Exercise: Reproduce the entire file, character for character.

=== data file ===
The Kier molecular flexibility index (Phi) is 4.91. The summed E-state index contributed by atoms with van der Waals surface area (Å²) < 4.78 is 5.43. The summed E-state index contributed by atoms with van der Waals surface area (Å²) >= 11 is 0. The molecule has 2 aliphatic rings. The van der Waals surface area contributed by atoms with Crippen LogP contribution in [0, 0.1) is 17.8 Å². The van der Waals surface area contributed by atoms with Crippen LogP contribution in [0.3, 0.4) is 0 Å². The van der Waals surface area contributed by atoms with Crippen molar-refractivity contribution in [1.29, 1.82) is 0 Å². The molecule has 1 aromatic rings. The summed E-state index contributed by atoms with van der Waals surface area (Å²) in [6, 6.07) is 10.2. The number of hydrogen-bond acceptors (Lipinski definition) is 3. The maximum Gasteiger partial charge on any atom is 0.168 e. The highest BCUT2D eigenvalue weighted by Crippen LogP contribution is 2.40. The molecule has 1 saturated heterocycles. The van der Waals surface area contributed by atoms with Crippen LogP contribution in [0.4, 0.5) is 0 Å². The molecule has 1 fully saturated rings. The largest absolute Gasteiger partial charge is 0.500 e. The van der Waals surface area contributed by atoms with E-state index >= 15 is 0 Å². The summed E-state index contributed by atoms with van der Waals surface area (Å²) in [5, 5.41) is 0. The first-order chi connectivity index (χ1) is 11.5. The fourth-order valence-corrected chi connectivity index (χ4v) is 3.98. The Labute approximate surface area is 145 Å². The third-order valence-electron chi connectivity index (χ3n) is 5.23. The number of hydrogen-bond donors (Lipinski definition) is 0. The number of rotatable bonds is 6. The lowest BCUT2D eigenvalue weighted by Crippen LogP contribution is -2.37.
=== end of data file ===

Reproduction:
The Kier molecular flexibility index (Phi) is 4.91. The summed E-state index contributed by atoms with van der Waals surface area (Å²) < 4.78 is 5.43. The summed E-state index contributed by atoms with van der Waals surface area (Å²) >= 11 is 0. The molecule has 2 aliphatic rings. The van der Waals surface area contributed by atoms with Crippen LogP contribution in [0, 0.1) is 17.8 Å². The van der Waals surface area contributed by atoms with Crippen LogP contribution in [0.3, 0.4) is 0 Å². The van der Waals surface area contributed by atoms with Crippen molar-refractivity contribution in [1.29, 1.82) is 0 Å². The molecule has 1 aromatic rings. The summed E-state index contributed by atoms with van der Waals surface area (Å²) in [6, 6.07) is 10.2. The number of hydrogen-bond acceptors (Lipinski definition) is 3. The maximum Gasteiger partial charge on any atom is 0.168 e. The highest BCUT2D eigenvalue weighted by Crippen LogP contribution is 2.40. The molecule has 1 saturated heterocycles. The van der Waals surface area contributed by atoms with Crippen LogP contribution in [0.4, 0.5) is 0 Å². The molecule has 1 fully saturated rings. The largest absolute Gasteiger partial charge is 0.500 e. The van der Waals surface area contributed by atoms with E-state index >= 15 is 0 Å². The summed E-state index contributed by atoms with van der Waals surface area (Å²) in [5, 5.41) is 0. The first-order chi connectivity index (χ1) is 11.5. The fourth-order valence-corrected chi connectivity index (χ4v) is 3.98. The Labute approximate surface area is 145 Å². The third-order valence-electron chi connectivity index (χ3n) is 5.23. The number of hydrogen-bond donors (Lipinski definition) is 0. The number of rotatable bonds is 6. The lowest BCUT2D eigenvalue weighted by Crippen LogP contribution is -2.37.